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Fall 2024 Seminar

Youth Advocacy & Policy Seminar

Prerequisite: By permission of instructors. Interested students should submit a letter of interest (no more than 500 words) and resume to the instructors ( and by June 30, 2024.

Exam Type: No Exam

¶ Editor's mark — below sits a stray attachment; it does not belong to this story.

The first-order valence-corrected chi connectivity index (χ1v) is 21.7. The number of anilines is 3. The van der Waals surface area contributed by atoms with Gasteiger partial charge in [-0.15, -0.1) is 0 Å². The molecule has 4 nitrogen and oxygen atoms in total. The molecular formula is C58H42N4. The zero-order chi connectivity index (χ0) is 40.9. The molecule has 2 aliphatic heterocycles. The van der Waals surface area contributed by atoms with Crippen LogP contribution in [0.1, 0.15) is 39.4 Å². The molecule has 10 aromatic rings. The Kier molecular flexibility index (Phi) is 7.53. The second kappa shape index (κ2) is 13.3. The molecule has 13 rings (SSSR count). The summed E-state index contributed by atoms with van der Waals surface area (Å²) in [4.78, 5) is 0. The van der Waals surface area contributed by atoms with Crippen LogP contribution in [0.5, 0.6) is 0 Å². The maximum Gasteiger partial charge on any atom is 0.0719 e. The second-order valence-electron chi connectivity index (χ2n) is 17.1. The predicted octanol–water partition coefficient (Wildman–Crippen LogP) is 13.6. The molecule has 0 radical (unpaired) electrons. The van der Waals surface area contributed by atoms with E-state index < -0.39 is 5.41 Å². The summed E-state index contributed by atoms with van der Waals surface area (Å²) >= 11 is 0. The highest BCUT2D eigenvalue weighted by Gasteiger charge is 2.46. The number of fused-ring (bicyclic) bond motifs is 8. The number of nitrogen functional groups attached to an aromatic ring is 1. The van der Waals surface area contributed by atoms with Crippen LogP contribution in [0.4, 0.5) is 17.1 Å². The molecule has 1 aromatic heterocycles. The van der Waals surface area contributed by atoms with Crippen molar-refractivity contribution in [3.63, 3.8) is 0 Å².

This seminar is designed for students who are interested in exploring careers in youth advocacy and/or social justice (either immediately after law school or in the future). It will employ a legal lens to consider a variety of social problems impacting children and youth in the United States. The primary learning goal of the seminar is to provide students with a sophisticated understanding of the three primary youth-facing legal systems (education, child welfare, and the juvenile legal system) and how they interact. In addition, the seminar may address other legal systems which, though not designed specifically for children, nonetheless impact their lives in significant ways (e.g., immigration, health care, public benefits). In developing students’ understanding of these systems, the seminar will explore the historical developments, major doctrines, and animating policy debates central to each and help students hone their abilities both to critique existing systems and to envision and design new ones. Through a combination of readings, guest speakers, and interactive in-class activities, the seminar will ground students in the lived experiences of individual children and youth (and the lawyers who advocate with and for them) while also introducing students to the broader theoretical perspectives necessary for understanding the complex and intersecting harms that result from the inequities that characterize youth-facing legal and social systems in the United States. Ample opportunity will be provided in class for students to share about, reflect on, and synthesize their diverse professional, academic, and personal lived experiences with respect to current legal and policy issues facing young people in the U.S. The seminar is designed to help students understand the landscape of practice settings in the youth advocacy field, to grapple with the doctrinal, ethical, and practical dilemmas confronting lawyers in this space, and to build their own professional networks as they consider their future paths.